One of the vegetables that we will probably never be found lacking in are sunroots, so we are always looking for new ways in which to use these prolific tubers that spread so readily throughout our gardens...in their designated areas of course. Of late we have been slicing them into thin strips and mixing with a little balsamic vinegar and olive oil or any balsamic dressing we happen to have on hand...Mrs. H is always finding fantastic deals on balsamic dressing and hauls it home by the box full, it must be a black market thing...shame, shame. Anyway, they are then covered and left in the fridge overnight to marinate a bit which helps impart an extra nice flavor when sprinkled atop our daily veggie bowl.
Today's ↑ salad contains various kale, turnip greens, cabbage, grated carrot, squash, turnip (root), beet, topped with red cabbage sauerkraut, sunflower seeds, and a hint of Asiago cheese. Sunroots really add a distinct crunch to the mix, traditionally, when eaten raw, we have simply grated them into the salad but I much prefer this new method.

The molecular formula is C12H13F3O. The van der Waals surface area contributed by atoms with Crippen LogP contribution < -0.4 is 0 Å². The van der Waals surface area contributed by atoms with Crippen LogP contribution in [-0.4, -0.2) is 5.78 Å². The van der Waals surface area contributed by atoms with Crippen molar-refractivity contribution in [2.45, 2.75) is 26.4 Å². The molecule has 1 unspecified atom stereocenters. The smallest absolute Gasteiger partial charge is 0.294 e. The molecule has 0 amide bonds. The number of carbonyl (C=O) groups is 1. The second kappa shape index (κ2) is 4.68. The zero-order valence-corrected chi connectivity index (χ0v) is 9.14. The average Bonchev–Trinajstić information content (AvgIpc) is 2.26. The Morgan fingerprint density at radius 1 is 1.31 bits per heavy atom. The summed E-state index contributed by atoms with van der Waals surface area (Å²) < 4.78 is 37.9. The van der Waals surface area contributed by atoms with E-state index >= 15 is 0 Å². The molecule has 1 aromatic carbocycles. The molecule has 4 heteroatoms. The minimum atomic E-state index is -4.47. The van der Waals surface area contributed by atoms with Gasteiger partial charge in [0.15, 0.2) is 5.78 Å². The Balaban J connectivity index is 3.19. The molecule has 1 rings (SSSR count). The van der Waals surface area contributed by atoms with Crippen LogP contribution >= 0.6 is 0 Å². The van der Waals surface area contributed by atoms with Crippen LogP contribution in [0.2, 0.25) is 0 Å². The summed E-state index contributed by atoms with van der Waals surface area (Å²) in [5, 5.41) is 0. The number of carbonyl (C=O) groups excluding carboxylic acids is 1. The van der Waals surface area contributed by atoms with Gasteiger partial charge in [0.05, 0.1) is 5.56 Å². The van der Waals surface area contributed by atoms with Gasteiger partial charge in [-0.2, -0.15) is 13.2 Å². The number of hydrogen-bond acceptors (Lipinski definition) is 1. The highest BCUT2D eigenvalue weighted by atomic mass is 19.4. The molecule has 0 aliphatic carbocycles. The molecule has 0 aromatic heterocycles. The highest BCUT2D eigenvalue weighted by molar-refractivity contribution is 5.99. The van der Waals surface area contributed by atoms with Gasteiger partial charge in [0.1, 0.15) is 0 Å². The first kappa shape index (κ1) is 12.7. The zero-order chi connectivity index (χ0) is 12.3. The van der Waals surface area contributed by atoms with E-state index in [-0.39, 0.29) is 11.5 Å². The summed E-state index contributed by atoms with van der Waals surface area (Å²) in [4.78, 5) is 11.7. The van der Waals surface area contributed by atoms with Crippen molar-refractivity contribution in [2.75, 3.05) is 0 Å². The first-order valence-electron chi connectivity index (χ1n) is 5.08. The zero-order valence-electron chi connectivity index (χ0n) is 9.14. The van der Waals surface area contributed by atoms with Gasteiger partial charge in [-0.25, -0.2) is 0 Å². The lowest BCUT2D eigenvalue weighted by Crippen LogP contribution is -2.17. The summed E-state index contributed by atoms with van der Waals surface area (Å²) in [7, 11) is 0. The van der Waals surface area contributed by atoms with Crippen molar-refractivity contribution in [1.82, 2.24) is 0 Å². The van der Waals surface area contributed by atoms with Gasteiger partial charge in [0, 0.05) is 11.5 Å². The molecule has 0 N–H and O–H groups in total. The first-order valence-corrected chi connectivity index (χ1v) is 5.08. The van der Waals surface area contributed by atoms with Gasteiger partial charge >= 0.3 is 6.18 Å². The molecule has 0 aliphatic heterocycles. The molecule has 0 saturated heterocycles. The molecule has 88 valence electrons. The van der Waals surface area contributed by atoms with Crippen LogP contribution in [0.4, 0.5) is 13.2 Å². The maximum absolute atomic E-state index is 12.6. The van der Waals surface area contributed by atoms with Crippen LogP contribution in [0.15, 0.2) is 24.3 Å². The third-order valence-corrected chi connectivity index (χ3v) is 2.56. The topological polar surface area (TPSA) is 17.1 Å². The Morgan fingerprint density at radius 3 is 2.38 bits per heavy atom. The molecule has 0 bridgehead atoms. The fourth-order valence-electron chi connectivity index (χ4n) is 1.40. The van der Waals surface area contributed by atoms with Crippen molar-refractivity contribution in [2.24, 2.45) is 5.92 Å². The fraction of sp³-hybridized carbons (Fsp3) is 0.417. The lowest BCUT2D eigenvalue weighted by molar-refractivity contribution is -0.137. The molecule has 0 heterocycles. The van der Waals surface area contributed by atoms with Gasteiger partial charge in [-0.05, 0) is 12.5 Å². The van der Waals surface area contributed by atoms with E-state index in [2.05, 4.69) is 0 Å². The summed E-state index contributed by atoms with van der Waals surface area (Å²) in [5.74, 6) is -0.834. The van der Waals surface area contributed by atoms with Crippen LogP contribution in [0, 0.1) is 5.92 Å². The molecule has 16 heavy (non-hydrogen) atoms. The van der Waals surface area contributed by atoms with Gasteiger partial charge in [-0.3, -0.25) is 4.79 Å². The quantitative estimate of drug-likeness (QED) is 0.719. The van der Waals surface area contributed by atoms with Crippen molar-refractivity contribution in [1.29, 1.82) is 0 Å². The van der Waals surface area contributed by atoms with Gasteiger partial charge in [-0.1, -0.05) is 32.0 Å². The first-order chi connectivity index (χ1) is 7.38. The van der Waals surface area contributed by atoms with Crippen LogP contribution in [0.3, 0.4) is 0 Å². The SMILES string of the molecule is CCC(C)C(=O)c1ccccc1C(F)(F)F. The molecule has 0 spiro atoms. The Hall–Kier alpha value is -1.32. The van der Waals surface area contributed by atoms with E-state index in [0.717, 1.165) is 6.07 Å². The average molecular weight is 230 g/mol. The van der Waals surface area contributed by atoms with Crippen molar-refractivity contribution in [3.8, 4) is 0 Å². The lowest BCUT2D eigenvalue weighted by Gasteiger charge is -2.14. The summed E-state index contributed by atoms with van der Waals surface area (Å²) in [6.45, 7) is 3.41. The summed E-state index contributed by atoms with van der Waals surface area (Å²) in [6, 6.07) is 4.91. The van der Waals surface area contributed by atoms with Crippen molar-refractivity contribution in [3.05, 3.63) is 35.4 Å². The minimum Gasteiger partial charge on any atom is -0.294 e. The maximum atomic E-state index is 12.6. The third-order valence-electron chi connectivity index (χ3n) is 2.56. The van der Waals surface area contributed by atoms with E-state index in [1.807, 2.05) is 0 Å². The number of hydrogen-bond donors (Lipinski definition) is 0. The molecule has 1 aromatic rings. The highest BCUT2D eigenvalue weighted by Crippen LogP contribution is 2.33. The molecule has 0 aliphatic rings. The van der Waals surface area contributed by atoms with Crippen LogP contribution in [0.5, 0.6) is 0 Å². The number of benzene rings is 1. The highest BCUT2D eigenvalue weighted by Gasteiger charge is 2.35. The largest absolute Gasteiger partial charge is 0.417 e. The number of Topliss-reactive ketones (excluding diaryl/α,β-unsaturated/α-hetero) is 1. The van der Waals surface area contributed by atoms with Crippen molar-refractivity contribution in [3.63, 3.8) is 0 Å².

If you are so inclined, more of my thoughts on how we grow, care for, and store sunroots can be found in the links below.↓ Also, I have been asked why I choose to call them sunroots instead of Jerusalem artichokes, sunchokes, topinambour, girasole, earth apple, or any of the other names they might go by. I do this because, as far as I know, they were first cultivated by Native American and Canadian Indians who called them "sun roots" long before these tuberous plants were whisked off to foreign lands where they underwent a variety of name changes.
Sunroots or Pirate's Booty
Our Ultimate Survival Food
Our Ever Evolving Sunroots (Jerusalem Artichokes)
August: Other Peoples’ Gardens-the relatives
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